Ruff Tung Lookbook

Ruff Tung Lookbook

What is your opinion on “high fashion” and do you aspire to becoming a popular high-end fashion label? We would love to be popular and be the go-to designer brand.

“Our aim would be to provide the combination of an affordable ready-to-wear collection, plus a “high end” more exclusive offering for those special luxury pieces.”

You have quite big shoes to fill: how do you ensure that the label still represents Jean-Paul Botha’s legacy? We have registered the business as “Tribute by Ruff Tung”, so not only are we a daily working tribute to the man who opened the fashion doors and gave us this opportunity, but we are working to achieve all the goals and aims that we agreed to as a team before he passed away.

Botha and ourselves started to streamline the business from a niché occasion wear brand to a more retail commercial business and this is what we will continue to do.

“We design with an honest approach to what women want.”

Picture by SDR Photo

Picture by SDR Photo

Picture by SDR Photo

Picture by SDR Photo

What can be done to encourage people to buy local or support local designers?
We don’t feel that the average consumer knows how many talented local designers are out there. Local fashion publications need to promote local more… it would be amazing to see a larger variety of local brands in the press.

There is a place for both local and international brands, but the more we support local, the more positive the impact on local manufacturing industry.

What trends do you currently see in the fashion industry?

“The current trends include the boho look and we are seeing a lot of off-the shoulder action, jumpsuits, as well as statement prints.”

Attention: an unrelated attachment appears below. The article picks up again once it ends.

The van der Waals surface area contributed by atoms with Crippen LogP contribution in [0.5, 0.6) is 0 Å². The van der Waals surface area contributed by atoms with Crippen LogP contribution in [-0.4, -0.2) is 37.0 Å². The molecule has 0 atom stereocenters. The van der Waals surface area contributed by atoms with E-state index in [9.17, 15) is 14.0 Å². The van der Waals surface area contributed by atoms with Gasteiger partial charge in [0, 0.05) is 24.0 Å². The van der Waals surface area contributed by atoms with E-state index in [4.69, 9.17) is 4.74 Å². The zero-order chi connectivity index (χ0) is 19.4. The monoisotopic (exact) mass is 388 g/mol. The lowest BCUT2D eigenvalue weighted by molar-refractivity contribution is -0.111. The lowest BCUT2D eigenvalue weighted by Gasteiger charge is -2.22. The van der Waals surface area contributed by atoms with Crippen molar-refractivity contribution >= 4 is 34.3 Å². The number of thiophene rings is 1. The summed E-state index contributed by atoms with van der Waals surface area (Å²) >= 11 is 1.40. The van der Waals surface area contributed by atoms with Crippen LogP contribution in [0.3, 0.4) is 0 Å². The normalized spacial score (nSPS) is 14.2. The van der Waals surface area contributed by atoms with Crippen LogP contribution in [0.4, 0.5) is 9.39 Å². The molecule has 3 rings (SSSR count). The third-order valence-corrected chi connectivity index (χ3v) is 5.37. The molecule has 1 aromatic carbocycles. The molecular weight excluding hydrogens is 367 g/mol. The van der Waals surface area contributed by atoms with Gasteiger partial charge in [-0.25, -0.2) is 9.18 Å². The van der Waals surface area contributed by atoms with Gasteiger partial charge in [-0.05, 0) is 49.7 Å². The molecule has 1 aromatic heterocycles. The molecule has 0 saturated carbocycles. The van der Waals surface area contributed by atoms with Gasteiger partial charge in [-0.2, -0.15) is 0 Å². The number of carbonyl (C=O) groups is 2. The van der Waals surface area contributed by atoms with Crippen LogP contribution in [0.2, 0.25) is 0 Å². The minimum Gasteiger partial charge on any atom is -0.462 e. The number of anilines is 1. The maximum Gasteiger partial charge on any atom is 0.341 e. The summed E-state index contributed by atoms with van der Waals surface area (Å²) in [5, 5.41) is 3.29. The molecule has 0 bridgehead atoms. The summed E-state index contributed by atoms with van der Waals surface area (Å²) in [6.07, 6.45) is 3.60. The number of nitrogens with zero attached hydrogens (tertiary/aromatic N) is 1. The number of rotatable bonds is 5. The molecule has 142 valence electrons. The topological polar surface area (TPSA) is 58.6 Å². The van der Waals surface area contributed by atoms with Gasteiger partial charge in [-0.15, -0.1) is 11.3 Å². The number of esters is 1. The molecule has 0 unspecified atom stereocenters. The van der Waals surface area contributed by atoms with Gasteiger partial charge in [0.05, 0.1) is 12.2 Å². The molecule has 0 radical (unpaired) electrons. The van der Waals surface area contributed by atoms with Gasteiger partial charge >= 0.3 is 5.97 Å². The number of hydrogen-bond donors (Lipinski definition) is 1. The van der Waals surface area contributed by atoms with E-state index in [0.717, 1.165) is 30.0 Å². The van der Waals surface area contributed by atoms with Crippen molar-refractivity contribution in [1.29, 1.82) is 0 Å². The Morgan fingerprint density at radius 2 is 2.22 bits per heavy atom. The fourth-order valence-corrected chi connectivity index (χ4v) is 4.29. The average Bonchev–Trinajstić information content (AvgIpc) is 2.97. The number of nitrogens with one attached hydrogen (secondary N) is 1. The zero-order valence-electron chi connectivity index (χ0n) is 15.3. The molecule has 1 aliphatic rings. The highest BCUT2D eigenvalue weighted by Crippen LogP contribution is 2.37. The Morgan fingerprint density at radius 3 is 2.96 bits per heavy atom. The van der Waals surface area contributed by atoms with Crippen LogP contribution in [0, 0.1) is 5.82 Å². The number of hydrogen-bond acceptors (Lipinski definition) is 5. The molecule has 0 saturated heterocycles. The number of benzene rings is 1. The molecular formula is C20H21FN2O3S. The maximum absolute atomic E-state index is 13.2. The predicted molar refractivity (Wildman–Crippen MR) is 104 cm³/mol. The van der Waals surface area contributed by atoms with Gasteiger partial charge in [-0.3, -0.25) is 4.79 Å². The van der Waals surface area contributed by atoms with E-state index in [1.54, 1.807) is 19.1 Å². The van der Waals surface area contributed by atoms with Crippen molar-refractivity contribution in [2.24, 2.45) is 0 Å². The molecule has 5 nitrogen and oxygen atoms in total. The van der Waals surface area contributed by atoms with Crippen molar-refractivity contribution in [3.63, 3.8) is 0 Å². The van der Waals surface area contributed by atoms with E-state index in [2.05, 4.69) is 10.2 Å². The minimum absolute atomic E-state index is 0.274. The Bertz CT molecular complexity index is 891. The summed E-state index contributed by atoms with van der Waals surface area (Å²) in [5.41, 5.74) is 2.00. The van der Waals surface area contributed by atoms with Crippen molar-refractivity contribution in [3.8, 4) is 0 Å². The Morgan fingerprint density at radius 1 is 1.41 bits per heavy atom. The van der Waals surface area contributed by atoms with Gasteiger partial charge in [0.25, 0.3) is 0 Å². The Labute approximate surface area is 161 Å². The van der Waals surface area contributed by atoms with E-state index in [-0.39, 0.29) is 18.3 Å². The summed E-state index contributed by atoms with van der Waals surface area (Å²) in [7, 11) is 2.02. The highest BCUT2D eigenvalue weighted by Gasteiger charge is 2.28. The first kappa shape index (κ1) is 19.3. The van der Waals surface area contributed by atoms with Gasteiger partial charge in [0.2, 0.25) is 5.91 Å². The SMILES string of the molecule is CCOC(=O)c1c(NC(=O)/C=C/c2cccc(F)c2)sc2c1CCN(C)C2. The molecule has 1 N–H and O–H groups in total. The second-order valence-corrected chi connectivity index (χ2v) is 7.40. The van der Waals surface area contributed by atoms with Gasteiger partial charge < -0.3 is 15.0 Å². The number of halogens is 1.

What are your future plans for the brand? We will continue to build on our business, branching from E-tail into more retail opportunities. There is a demand for effortless, chic plus-size styles and we are all about dressing women across the fashion board.

What advice do you have for other aspiring fashion designers?

“This fashion business is not for sissies, so get a good background in business and a good mentor who will show you the business from the ground up.”

●Ruff Tung is sold at online shops E-Tail, Spree and Zando, and several shops nationwide such as The Bromwell.

This feature first was first published in the Cape Argus on September 29 2015. 

Mercedes-Benz Fashion Week Cape Town (MBFWCT) 2015 Trends Report

Tuelo Nguyuza By SDR Photo

Tuelo Nguyuza By SDR Photo

Flirty and feminine dresses and skirts in bold colours are back, and women will find themselves renewing their relationship with neon, eye-popping brights this spring and summer.

Designers Danielle Margaux, Habits and Lazuli led the colour revolution at a fashion event held in the city at the weekend. Their designs came in crop-tops, jumpsuits, kimono-style dresses and boho gypsy skirts. Another trend, as seen on the international runways, is wearing sneakers with dresses, skirts and suits, and presentations by local designers Adriaan Kuiters, Jody Paulsen and Leigh Schubert showed us how to get the trend just right. Kuiters and Paulsen’s collection, inspired by the artistic patterns of David Hockney, Roy Lichtenstein and Sol Lewitt, presented an impressive sportsluxe collection of soft, neutral and bold prints paired with sneakers. Schubert paired romantic floral dresses with palladium sneakers.

Adriaan Kuiters and Jody Paulsen by SDR Photo